Ghost Rider copyright legal battle reaches settlement
Marvel comics has reached a settlement with a writer over the rights to the Ghost Rider character.
Gary Friedrich started legal action in 2007 over ownership of the motorcycle-riding superhero with a flaming skull.
He had demanded a share of the box office from the 2007 film version starring Nicolas Cage.
A court filing at the US District Court in Manhattan said both sides had now "amicably agreed to resolve all claims".
Ghost Rider first appeared in a comic in 1972, which stated the character had been conceived and written by Gary Friedrich.
It told the story of Johnny Blaze, a motorcycle stunt rider who promised his soul to the devil to save his adoptive father from cancer.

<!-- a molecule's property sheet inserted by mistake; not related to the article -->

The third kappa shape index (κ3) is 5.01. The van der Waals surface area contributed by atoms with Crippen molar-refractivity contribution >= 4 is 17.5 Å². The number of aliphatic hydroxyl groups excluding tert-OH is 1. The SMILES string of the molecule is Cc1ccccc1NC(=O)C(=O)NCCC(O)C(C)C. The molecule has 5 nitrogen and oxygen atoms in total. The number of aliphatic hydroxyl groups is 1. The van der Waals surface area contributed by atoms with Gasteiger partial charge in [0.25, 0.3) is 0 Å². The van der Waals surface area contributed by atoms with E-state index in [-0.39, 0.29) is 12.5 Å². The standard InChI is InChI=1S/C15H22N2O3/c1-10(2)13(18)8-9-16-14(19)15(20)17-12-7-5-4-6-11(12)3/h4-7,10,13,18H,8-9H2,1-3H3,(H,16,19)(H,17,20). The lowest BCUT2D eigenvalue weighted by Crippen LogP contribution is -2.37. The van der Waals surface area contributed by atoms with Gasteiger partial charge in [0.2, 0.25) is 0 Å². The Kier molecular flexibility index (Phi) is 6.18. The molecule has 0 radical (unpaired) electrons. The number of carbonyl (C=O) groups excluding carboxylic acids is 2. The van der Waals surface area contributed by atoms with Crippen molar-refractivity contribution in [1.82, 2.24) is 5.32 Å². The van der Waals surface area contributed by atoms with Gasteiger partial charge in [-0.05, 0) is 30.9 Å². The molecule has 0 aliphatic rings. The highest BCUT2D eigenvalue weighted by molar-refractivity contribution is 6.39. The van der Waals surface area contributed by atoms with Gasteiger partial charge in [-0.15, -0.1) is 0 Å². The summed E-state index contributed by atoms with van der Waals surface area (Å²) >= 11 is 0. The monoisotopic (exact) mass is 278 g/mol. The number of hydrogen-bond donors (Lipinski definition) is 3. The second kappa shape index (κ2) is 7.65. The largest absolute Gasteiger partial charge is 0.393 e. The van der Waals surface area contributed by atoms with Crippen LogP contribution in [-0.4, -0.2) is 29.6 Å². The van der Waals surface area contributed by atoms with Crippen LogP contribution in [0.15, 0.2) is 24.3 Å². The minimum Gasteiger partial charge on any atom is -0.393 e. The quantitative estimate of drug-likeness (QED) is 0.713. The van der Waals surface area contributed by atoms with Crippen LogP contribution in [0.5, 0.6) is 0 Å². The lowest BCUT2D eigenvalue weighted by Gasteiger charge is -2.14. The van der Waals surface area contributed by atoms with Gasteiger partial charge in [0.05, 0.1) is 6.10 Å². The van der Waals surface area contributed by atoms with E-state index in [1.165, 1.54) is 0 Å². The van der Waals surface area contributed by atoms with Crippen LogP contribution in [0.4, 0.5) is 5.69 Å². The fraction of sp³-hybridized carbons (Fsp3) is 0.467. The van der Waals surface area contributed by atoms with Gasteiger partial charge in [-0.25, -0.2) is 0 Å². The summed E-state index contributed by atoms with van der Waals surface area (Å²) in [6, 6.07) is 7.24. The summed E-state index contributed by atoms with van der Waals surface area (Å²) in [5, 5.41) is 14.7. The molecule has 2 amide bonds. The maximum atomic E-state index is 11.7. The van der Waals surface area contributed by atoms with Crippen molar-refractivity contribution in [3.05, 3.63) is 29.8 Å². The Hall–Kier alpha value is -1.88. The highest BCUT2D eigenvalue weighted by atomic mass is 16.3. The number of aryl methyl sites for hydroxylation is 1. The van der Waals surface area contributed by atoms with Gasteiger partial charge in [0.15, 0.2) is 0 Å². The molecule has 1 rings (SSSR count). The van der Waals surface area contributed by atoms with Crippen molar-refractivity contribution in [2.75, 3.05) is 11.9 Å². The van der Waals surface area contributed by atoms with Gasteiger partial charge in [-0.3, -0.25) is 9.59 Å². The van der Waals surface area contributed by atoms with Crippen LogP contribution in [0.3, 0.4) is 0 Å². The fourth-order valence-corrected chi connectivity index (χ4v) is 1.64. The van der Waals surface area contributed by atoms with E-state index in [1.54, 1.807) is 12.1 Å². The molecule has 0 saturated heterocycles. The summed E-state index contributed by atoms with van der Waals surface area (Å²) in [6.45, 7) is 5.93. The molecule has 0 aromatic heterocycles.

He quickly became one of Marvel's most popular comic book heroes.
In 2007, Friedrich launched a legal bid saying he was due a share of the box office takings from the film version.
He sought compensation for the character's use in films, toys, video games and other merchandise.
While acknowledging that Friedrich contributed his ideas, Marvel said the Ghost Rider characters and story were created through a collaborative process with Marvel personnel and resources, and that they owned the rights.
In 2011, Manhattan federal court judge Katherine Forrest ruled that Friedrich relinquished his rights to the character to Marvel in 1978.
But an appeal court overturned this verdict in June, ruling that the contracts he had signed were "ambiguous" and a new trial was ordered.
No further details have so far been given about the terms of the settlement.